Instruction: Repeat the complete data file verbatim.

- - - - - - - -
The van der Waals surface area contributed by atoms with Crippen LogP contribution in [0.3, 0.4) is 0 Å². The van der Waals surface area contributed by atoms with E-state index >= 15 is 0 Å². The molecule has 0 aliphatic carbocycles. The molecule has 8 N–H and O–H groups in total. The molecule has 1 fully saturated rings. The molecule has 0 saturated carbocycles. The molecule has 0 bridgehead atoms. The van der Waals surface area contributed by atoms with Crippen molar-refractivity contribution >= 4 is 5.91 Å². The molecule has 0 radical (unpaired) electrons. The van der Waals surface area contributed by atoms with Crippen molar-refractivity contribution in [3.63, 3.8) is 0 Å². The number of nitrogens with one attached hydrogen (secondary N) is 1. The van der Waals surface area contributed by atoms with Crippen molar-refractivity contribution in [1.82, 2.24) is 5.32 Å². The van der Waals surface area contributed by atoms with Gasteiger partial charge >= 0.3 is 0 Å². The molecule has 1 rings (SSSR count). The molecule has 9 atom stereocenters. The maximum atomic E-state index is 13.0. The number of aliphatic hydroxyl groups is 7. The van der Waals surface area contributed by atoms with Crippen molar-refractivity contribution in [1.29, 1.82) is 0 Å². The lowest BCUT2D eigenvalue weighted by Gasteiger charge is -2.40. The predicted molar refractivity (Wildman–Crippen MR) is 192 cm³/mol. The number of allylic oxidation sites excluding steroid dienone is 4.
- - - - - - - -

The van der Waals surface area contributed by atoms with Crippen LogP contribution in [0.3, 0.4) is 0 Å². The van der Waals surface area contributed by atoms with E-state index >= 15 is 0 Å². The molecule has 0 aliphatic carbocycles. The molecule has 8 N–H and O–H groups in total. The molecule has 1 fully saturated rings. The molecule has 0 saturated carbocycles. The molecule has 0 bridgehead atoms. The van der Waals surface area contributed by atoms with Crippen molar-refractivity contribution >= 4 is 5.91 Å². The molecule has 0 radical (unpaired) electrons. The van der Waals surface area contributed by atoms with Crippen molar-refractivity contribution in [3.63, 3.8) is 0 Å². The number of nitrogens with one attached hydrogen (secondary N) is 1. The van der Waals surface area contributed by atoms with Crippen molar-refractivity contribution in [1.82, 2.24) is 5.32 Å². The van der Waals surface area contributed by atoms with Gasteiger partial charge >= 0.3 is 0 Å². The molecule has 1 rings (SSSR count). The molecule has 9 atom stereocenters. The maximum atomic E-state index is 13.0. The number of aliphatic hydroxyl groups is 7. The van der Waals surface area contributed by atoms with Crippen molar-refractivity contribution in [1.29, 1.82) is 0 Å². The lowest BCUT2D eigenvalue weighted by Gasteiger charge is -2.40. The predicted molar refractivity (Wildman–Crippen MR) is 192 cm³/mol. The number of allylic oxidation sites excluding steroid dienone is 4.